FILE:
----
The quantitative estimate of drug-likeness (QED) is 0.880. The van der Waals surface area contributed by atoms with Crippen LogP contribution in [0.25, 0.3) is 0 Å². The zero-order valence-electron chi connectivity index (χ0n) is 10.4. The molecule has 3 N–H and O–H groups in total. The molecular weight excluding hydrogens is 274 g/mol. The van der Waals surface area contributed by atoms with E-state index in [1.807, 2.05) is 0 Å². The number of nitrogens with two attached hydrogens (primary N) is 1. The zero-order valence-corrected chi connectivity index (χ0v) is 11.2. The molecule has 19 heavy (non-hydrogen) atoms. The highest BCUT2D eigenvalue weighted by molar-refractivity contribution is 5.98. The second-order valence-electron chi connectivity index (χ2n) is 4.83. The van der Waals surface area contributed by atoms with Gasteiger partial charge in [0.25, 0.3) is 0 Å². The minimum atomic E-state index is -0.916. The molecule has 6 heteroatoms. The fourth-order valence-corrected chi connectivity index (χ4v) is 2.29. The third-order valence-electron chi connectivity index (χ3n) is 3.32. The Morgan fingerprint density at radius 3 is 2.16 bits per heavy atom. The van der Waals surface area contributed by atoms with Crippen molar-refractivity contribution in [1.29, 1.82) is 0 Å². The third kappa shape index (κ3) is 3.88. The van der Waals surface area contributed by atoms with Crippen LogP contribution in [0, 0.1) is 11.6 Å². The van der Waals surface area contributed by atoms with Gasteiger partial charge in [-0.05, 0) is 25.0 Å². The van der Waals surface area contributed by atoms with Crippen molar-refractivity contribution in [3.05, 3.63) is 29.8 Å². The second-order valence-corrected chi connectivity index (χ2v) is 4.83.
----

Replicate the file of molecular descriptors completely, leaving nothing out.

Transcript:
The quantitative estimate of drug-likeness (QED) is 0.880. The van der Waals surface area contributed by atoms with Crippen LogP contribution in [0.25, 0.3) is 0 Å². The zero-order valence-electron chi connectivity index (χ0n) is 10.4. The molecule has 3 N–H and O–H groups in total. The molecular weight excluding hydrogens is 274 g/mol. The van der Waals surface area contributed by atoms with E-state index in [1.807, 2.05) is 0 Å². The number of nitrogens with two attached hydrogens (primary N) is 1. The zero-order valence-corrected chi connectivity index (χ0v) is 11.2. The molecule has 19 heavy (non-hydrogen) atoms. The highest BCUT2D eigenvalue weighted by molar-refractivity contribution is 5.98. The second-order valence-electron chi connectivity index (χ2n) is 4.83. The van der Waals surface area contributed by atoms with Gasteiger partial charge in [0.25, 0.3) is 0 Å². The minimum atomic E-state index is -0.916. The molecule has 6 heteroatoms. The fourth-order valence-corrected chi connectivity index (χ4v) is 2.29. The third-order valence-electron chi connectivity index (χ3n) is 3.32. The Morgan fingerprint density at radius 3 is 2.16 bits per heavy atom. The van der Waals surface area contributed by atoms with Crippen molar-refractivity contribution in [1.29, 1.82) is 0 Å². The third kappa shape index (κ3) is 3.88. The van der Waals surface area contributed by atoms with Crippen LogP contribution in [0, 0.1) is 11.6 Å². The van der Waals surface area contributed by atoms with Gasteiger partial charge in [-0.05, 0) is 25.0 Å². The van der Waals surface area contributed by atoms with Crippen molar-refractivity contribution in [3.05, 3.63) is 29.8 Å². The second-order valence-corrected chi connectivity index (χ2v) is 4.83.